It was another decent week for the U.S. economy asinitial jobless claims fell below the psychologically significant 400,000 level and the consumer sentiment index rose to a slightly better-than-expected75.1 in February (preliminary)-- its highest level in eight months.
The consensus of economists surveyed byBloombergwas that the preliminary February sentiment reading would rise to 75 from 74.2 in January. The index was 74.5 in December, 71.6 in November and 67.7 in October. At the start of the recession in December 2007, the index stood at 88.9.
"2011 has started with a couple factors that were completely absent in 2010, and one of them is confidence," Tom Porcelli, chief economist for RBC Capital Markets in New York, told Bloomberg News Friday. "Nowconfidence is starting to come back," which is supporting the U.S. economic recovery.
In February, the current economic conditions component of the sentiment survey surged 5 points to 86.8 in February from 81.8 in January -- its highest reading since January 2008. However, the consumer expectations component dipped to 67.6 in February from 69.3 in January.
Better Days Ahead
Consumers' outlook on inflation remained the same in February. The one-year inflation outlook was unchanged at 3.4% in February; the five-year inflation outlook, unchanged at 2.9%.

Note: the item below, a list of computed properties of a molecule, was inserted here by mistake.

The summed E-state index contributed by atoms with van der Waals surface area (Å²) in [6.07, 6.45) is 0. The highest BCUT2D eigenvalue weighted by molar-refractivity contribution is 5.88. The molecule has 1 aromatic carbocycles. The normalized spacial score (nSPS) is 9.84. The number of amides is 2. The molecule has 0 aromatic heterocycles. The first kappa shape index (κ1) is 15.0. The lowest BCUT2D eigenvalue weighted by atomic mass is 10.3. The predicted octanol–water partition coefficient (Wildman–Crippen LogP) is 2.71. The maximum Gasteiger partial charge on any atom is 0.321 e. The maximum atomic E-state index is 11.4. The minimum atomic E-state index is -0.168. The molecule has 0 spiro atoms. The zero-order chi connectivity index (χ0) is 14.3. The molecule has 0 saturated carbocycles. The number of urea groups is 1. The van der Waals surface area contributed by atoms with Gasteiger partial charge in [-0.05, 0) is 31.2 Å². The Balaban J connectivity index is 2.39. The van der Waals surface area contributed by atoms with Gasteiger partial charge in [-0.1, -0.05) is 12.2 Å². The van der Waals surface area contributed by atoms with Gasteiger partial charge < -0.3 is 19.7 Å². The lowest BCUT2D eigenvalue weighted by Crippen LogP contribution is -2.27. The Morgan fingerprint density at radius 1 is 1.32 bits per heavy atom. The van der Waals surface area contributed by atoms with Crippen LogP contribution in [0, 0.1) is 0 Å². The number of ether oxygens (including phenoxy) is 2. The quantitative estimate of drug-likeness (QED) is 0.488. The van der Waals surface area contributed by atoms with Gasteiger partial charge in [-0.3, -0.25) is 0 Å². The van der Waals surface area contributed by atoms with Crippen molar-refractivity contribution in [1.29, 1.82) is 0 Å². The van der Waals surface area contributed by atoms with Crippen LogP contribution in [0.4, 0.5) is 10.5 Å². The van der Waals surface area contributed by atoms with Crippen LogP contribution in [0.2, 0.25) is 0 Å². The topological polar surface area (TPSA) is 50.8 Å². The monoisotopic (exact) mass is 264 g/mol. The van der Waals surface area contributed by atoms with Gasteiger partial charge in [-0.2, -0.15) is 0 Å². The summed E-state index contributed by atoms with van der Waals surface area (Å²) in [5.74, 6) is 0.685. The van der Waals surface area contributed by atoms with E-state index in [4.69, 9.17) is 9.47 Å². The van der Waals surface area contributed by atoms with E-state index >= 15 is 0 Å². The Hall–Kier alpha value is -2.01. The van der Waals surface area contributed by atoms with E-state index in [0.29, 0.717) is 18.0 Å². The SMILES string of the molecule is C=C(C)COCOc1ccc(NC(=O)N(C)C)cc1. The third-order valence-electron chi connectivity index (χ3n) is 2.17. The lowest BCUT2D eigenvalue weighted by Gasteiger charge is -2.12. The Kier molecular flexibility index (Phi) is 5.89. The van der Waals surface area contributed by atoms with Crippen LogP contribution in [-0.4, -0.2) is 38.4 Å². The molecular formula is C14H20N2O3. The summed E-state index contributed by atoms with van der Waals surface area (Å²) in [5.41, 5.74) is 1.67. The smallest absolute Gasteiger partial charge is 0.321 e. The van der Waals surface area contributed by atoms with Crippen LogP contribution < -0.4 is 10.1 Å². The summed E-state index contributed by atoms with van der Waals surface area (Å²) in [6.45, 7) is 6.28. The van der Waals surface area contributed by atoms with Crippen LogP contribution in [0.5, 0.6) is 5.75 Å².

Economists, business executives, and policymakers monitor the consumer sentiment index because, historically, consumers' attitudes have correlated with their decisions to spend. In general, rising sentiment leads to increases in consumer spending, or the maintenance of a level of spending, while falling sentiment predicts the reverse.
February's preliminary consumer sentiment report is a win for the economic bulls, showing that since last autumn, Americans have become more confident that better days are ahead for the economy, and for their personal financial situations. Consumers are encouraged by rises in the stock market, by better-than-adequate corporate earnings growth and by other economic data that indicate that the 18-month recovery is gaining momentum.
The missing piece, as it has been throughout the recovery, is sustained, adequate job growth of more than 200,000 jobs per month. If that occurs, it will increase Americans' job security -- something that, at least historically, has encouraged them to commit to major financial decisions such as buying homes, starting or expanding small businesses, or buying new cars.